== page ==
By Jim Schutze
By Rachel Watts
By Lauren Drewes Daniels
By Anna Merlan
By Lee Escobedo
When the state of Texas in July 1999 unveiled NorthSTAR, an experimental project in which two managed-care companies were hired to deliver health care to indigent mentally ill and chemically dependent people living in Dallas and six surrounding counties, its critics feared the worst: Because of a historical lack of state funding, the profit-driven companies would cut care and, as a result, a new wave of forsaken patients would wash up on the streets, in jails, or worse, at the morgue.
Despite 20 months of painful adjustments and bitter wrangling that continue to cloud the project's implementation, the worst hasn't happened. Although it is still too early to effectively evaluate the quality of care being delivered under the project, it has yielded one piece of promising news: NorthSTAR could work. The question now is, are state lawmakers committed to their philosophy enough to fork over the estimated $6 million a year NorthSTAR managers say they now need to make the program viable?
"We feel strongly that the legislators need to understand NorthSTAR is underfunded," says Carole Matyas, who manages the NorthSTAR program for Value Options, one of the two companies chosen as the plan's health-care providers.
NorthSTAR, one of several managed Medicaid projects currently being tested throughout Texas, is a part of the state's trendy philosophy that privately owned companies, when allowed to compete for the state's health-care dollar, can more efficiently deliver health-care services than the county-run agencies and social-service organizations that have traditionally cared for the poor.
Not only could the companies, Value Options and Magellan, provide a new "continuum of care" by easing access into the system and giving patients, like employees in the private sector, the right to choose their doctors, it was promised, but also they could increase the number of people treated. To many, the plan sounded too grand to be true, particularly considering that Texas ranks seventh worst in the nation in terms of mental health-care spending.
As state lawmakers now begin the process of hammering out the state's two-year budget, Matyas and officials from the Texas Department of Mental Health and Mental Retardation, which regulates the project, are hoping to persuade the politicians that their project is succeeding and is worthy of additional funding--a difficult task in a year when no state departments are expected to get the level of funding they want. To make matters worse, Matyas is now having to fend off NorthSTAR critics, who point to several recent failures as evidence that the controversial experiment is on the verge of collapsing.
In June, for example, Magellan announced that it was bailing out of the project, thanks in part to medication costs that spiraled some 200 percent over budget and made it impossible for the Georgia-based company to realize profit. Although the state is searching for a new company to take Magellan's place, so far none has expressed interest.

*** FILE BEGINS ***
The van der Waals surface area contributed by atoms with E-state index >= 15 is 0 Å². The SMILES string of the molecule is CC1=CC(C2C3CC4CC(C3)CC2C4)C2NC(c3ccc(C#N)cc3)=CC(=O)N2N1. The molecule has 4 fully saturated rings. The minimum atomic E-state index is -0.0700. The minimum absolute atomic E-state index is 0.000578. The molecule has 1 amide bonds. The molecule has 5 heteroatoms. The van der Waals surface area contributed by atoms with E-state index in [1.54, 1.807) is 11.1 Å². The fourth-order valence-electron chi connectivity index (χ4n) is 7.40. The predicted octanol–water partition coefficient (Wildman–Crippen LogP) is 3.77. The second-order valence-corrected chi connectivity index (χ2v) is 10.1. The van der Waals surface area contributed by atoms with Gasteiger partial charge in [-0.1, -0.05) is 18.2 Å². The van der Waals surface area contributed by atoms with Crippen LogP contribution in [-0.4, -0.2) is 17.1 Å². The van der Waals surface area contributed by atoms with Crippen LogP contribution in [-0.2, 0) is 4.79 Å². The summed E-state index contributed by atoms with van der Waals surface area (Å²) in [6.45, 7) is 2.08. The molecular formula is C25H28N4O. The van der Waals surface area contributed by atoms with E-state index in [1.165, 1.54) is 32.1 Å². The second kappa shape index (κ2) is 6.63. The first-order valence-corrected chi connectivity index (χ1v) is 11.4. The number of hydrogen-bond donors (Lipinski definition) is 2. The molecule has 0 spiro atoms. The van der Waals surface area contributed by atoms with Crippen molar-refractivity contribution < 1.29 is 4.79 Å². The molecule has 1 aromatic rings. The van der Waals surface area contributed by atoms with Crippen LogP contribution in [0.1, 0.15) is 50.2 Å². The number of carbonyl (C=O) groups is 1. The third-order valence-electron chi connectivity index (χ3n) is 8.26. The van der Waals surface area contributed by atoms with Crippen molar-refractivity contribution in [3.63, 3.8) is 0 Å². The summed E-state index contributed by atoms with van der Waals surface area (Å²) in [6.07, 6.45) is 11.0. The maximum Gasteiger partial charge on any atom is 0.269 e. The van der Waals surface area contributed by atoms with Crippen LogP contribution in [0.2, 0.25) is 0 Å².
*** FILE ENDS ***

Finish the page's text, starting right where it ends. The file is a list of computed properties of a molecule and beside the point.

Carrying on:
Another blow came in January, when Value Options told the state it needed $10 million in emergency funds to offset losses it has incurred since the program's beginning. The request, Matyas says, is being wrongly interpreted as a threat that the company will follow Magellan's lead unless new money is made available for the project.
"There is rumor out there that Value Options is just waiting to give notice to the state to terminate its contract. That's not true," Matyas says. "We have no desire to terminate our contract with the state."
But Matyas' words aren't reassuring everyone. In the coming weeks, the Dallas Area NorthSTAR Authority or DANSA, a local committee created to provide oversight to the project on behalf of its patients, will hold a series of public meetings to discuss what the state should do in the event that Value Options abandons the project--a move that could effectively bring the experiment to an end given the absence of corporations willing to take Magellan's place, says Tom Turnage, DANSA's executive director.
"There are some who want to go back to the old way," says Turnage, who spends much of his time acting as a sounding board for complaints from NorthSTAR consumers and health-care providers. "DANSA's goal is to develop one or two proposals in the event that Value Options pulls out. Then we can present those to the state as 'these are what the community wants.'"
All that won't be necessary, says Matyas. In response to the company's emergency funding request, TDMHMR officials negotiated several changes with the company that are designed to recoup Value Options' losses without scaling back on care. Primarily, the company is limiting enrollment in the project by reducing the number of places where new patients can enroll and more closely screening patients' income level to ensure they are truly qualified for the program.
"We're just looking a little more closely at who gets enrolled," Matyas says. "We have had abuses in the system where people have been enrolled that don't qualify. We are not eliminating enrollment for qualified folks."
While the company has not cut the services it provides clients, Matyas says, it has been forced to cut the rates it has been paying some providers, most notably Dallas Metrocare Services, Inc., formerly known as the Dallas County's Mental Health and Mental Retardation department. As part of the cut, which tallied $1.5 million, DMS was forced to cut its medication management program, turning away some 4,000 patients. Those patients, Matyas says, are currently being absorbed by Value Options' other providers.